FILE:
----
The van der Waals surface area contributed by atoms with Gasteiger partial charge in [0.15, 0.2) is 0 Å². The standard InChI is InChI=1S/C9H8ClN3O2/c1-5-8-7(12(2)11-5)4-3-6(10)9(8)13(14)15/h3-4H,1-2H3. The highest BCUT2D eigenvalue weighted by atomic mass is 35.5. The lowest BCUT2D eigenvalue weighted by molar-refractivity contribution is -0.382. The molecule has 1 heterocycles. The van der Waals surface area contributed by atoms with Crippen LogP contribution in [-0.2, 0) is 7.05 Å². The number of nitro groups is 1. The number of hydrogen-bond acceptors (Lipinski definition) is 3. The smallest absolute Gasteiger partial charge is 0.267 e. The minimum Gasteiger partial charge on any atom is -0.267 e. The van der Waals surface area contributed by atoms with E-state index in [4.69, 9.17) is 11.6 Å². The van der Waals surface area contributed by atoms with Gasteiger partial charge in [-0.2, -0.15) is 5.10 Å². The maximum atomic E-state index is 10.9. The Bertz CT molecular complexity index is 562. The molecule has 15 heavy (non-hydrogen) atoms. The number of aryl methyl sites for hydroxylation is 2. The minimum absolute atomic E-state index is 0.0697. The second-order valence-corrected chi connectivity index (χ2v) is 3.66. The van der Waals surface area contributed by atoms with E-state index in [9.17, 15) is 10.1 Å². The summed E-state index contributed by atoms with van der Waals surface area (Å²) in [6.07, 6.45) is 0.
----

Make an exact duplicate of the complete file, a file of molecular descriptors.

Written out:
The van der Waals surface area contributed by atoms with Gasteiger partial charge in [0.15, 0.2) is 0 Å². The standard InChI is InChI=1S/C9H8ClN3O2/c1-5-8-7(12(2)11-5)4-3-6(10)9(8)13(14)15/h3-4H,1-2H3. The highest BCUT2D eigenvalue weighted by atomic mass is 35.5. The lowest BCUT2D eigenvalue weighted by molar-refractivity contribution is -0.382. The molecule has 1 heterocycles. The van der Waals surface area contributed by atoms with Crippen LogP contribution in [-0.2, 0) is 7.05 Å². The number of nitro groups is 1. The number of hydrogen-bond acceptors (Lipinski definition) is 3. The smallest absolute Gasteiger partial charge is 0.267 e. The minimum Gasteiger partial charge on any atom is -0.267 e. The van der Waals surface area contributed by atoms with E-state index in [4.69, 9.17) is 11.6 Å². The van der Waals surface area contributed by atoms with Gasteiger partial charge in [-0.2, -0.15) is 5.10 Å². The maximum atomic E-state index is 10.9. The Bertz CT molecular complexity index is 562. The molecule has 15 heavy (non-hydrogen) atoms. The number of aryl methyl sites for hydroxylation is 2. The minimum absolute atomic E-state index is 0.0697. The second-order valence-corrected chi connectivity index (χ2v) is 3.66. The van der Waals surface area contributed by atoms with E-state index in [9.17, 15) is 10.1 Å². The summed E-state index contributed by atoms with van der Waals surface area (Å²) in [6.07, 6.45) is 0.